By Jake Donovan
If it's not the end of the road for Orlando Salido, it was likely his last night spent at this level.
The veteran boxer from Mexico hoped for a hat trick in Puerto Rico. He instead ran into a determined Roman "Rocky" Martinez, who scored two knockdowns en route to a career-resurrecting decision win Saturday evening in San Juan, Puerto Rico.
Both fighters weighed under the 130 lb. divisional limit; Salido was 129.9 lbs., while Martinez was 129.3 lbs.
Although the headlining bout of the independent Pay-Per-View carried the marquee of "The War," Martinez opted to make it a boxing match early on. Coming in as a former two-time titlist, the local favorite was steady with his jab, disrupting Salido's rhythm.
Salido adjusted in round two, bringing the action to within phone booth's distance, his normal preference. The strategy backfired, however as Martinez didn't wilt. Instead, the Vega Baja native bit down and floored Salido for the first of two times on the night, the sequence coming in round three courtesy of a right hand.
Martinez struck again two rounds later, flooring Salido towards the end of round five. Ever the warrior, the visiting titlist peeled himself off of the canvas and forced a war with his much younger foe. Both fighters had their say, although Salido was doing damage with body shots in the second half.
A key moment in the fight came in round 11, when Salido was docked a point for a low blows. To most observers, it appeared to be the nail in the coffin for the fight and his stay as a 130 lb. titlist. It hardly prevented the two from throwing down for the remainder of the bout, much to the delight of the capacity crowd on hand.
Scores of 114-111, 115-110 and 116-109 (the latter two a bit too wide for the action that took place) were in favor of Martinez, who improves to 29-2-2 (17KOs). With the win, the Puerto Rican boxer now becomes a three time 130 lb. titlist, with previous reigns ending at the hands of Ricky Burns and Mikey Garcia.
The latter defeat prompted a 13-month ring hiatus before returning with a tune-up win last December. It was enough to put Martinez back into contention, opting to drop back down to junior lightweight after flirting with the idea of campaigning full time in the lightweight division.
His decision to cram back into a 130 lb. uniform was possibly the best move he's made in his resuscitated career.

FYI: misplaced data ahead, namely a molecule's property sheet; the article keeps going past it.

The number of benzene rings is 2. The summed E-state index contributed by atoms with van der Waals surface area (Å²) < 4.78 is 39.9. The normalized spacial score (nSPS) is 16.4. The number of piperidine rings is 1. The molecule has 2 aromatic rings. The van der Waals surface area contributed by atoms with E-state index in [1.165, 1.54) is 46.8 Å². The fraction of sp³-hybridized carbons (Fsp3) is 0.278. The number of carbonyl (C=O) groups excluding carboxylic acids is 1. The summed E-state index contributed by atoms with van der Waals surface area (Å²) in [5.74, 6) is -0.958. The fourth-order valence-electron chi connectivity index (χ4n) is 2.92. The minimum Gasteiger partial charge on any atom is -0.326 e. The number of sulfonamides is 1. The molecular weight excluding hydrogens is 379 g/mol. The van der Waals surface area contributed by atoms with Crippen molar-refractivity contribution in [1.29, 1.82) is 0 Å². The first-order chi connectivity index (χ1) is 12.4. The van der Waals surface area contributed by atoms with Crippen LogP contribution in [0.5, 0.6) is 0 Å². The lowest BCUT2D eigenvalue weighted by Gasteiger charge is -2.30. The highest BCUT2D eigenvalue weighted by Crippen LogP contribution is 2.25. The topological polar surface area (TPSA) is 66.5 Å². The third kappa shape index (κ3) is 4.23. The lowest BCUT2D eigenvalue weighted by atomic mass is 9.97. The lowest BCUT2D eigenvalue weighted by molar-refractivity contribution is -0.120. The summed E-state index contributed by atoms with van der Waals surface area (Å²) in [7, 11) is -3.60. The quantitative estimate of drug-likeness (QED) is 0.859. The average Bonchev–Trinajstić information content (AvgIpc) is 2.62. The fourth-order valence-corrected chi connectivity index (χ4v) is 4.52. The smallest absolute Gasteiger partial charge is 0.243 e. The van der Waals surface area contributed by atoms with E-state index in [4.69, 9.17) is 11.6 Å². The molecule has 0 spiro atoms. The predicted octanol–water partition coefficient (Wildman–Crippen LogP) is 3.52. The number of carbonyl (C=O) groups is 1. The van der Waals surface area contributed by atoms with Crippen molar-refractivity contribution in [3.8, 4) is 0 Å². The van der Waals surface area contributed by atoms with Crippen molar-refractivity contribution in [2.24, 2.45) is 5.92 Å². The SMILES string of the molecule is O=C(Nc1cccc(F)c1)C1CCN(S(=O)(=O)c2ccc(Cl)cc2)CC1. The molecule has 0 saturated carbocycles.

For Salido, it's quite possibly the last hurrah in a never-say-die career spanning more than 19 years. The 34-year old battle tested veteran sees his latest reign end in its first defense, falling to 42-13-2 (29KOs).
The latest title reign for Salido was brief, but the manner in which he won the crown was unforgettable. The fighting pride of Sinaloa, Mexico was floored three times by Terdsak Jaendaeng, but came back to score four knockdowns of his own in scoring an 11th round knockout in an unforgettable war last September.
The win ranks up there with - or perhaps just a notch below - his pair of knockouts over Juan Manuel Lopez, both of which took place on the road in Puerto Rico. The first of the two wins came in the 8th round of an even fight in 2011, with Salido stopping the previously unbeaten southpaw to begin his second reign as featherweight titlist.
A repeat win one year later extended Salido's stay near the top of the featherweight division. It came to an end less than a year later in a lopsided technical decision loss to Garcia, whose reign didn't even last beyond the weigh-in for his next fight, a 4th round knockout of Lopez in what became a non-title fight after showing up heavy in their June '13 clash.
Salido reaped the benefits, fighting for and winning the vacant title with a one-sided stoppage win over a brave but outgunned Orlando Cruz in their Oct. '13 meet. Salido himself couldn't make it through his next fight with the belt still intact; like Garcia before him, his reign ended at the scales, showing up over the limit for an eventual split decision win over Vasyl Lomachenko last March.
Saturday's bout was his second sanctioned junior lightweight affair after the majority of his career spent at featherweight. Should he choose to fight on, it seems he will remain at the weight - just not likely at the contender.
Jake Donovan is the Managing Editor of BoxingScene.com. Twitter: @JakeNDaBox